Scott blew air out through his mouth and waited for the groaning and fake retching to subside. A small, pale pink-eyed man with a degree in Business Management from Loughborough, he had once hoped to be a captain of industry. He had pictured himself playing golf at conference centres or striding up the steps of a private jet, and yet just this morning he had scooped a plug of yellow pork fat the size of a human head from the kitchen drains. With his bare hands. He could still feel the grease between his fingers. He was thirty-nine years old, and it wasn’t meant to be this way.

Hemingway, who famously argued for brutal honesty in both life and writing, once wrote that,“All stories, if continued far enough, end in death, and he is no true storyteller who would keep that from you.” As every other honest storyteller, Nicholls doesn’t refrain from letting his readers know the ultimate truth about life – it does not make sense. Or at least more often than not hunting for sense and the inherent meaning in the universe leaves one empty-handed and longfaced. Characters brace themselves for that knowledge and with them so does the reader. Nicholls particularly excells in a chilly scene which marks the culmination of the protagonists’ relationship. The situation arises out of the blue, sudden and crushing, devoid of any sense yet somehow expected. It’s as if you’ve swallowed bits of ash with your until then appetising dinner: your face contorts, the tongue twists in horror, and you wish you could wash down the contents of your meal with a flagon of forgetting potion. But that’s realism for you.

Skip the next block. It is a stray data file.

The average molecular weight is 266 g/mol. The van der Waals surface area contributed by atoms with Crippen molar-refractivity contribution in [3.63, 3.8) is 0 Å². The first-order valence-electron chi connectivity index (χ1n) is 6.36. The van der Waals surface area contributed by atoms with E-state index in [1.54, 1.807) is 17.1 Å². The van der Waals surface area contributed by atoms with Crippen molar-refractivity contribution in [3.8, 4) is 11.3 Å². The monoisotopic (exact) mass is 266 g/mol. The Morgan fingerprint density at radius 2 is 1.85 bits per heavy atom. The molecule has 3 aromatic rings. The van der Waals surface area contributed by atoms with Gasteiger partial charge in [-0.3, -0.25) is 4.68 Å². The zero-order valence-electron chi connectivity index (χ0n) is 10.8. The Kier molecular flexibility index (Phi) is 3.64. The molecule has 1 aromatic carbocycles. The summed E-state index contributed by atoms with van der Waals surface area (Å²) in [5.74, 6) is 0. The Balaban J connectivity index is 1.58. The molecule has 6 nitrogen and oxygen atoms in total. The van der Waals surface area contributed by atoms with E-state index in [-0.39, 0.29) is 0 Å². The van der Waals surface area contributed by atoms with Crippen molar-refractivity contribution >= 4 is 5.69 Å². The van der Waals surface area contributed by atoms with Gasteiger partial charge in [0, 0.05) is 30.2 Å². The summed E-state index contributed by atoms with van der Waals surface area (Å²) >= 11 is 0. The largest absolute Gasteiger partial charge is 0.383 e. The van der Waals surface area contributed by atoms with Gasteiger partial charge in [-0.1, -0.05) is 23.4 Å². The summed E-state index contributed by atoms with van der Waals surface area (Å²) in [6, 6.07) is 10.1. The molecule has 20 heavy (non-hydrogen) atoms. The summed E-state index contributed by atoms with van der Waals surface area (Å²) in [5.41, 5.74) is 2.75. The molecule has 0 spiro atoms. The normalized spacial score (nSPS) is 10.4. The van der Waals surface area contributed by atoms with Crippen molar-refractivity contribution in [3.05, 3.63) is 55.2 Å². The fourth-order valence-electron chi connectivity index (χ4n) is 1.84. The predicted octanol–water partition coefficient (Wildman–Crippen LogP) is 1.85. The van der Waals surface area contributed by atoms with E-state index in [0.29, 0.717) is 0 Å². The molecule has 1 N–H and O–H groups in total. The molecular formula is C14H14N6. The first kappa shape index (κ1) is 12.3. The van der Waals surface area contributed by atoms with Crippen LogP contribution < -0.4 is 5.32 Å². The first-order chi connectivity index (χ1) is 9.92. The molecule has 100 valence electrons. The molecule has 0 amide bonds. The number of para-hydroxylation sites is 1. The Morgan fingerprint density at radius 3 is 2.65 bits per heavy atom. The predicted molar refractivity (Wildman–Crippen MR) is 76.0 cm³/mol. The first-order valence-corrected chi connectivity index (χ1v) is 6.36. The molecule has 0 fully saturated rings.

The final chapters alternate between the present and the past, drawing a stark parallel between youthful enthusiasm and middle aged disillusionment. The book’s circular structure (starts and ends with their first encounter) only reinforces the notion that the past is never really gone, and we relive it and reinvent it a hundred times over. Memory, once again, serves as a prime vehicle for escapism, both for the characters and the reader.

Though not a traditional happy ending, there is some satisfaction in it and a faint, rippling hope which streams through your blood flow and warms you up like a shot of vodka. Readers are reassured by the notion that there is always a way of coming back to life and that taking one step at a time eventually takes us farther than we ever thought we could go.

“Whatever happens tomorrow, we had today; and I’ll always remember it” 

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Ljubica Samardžić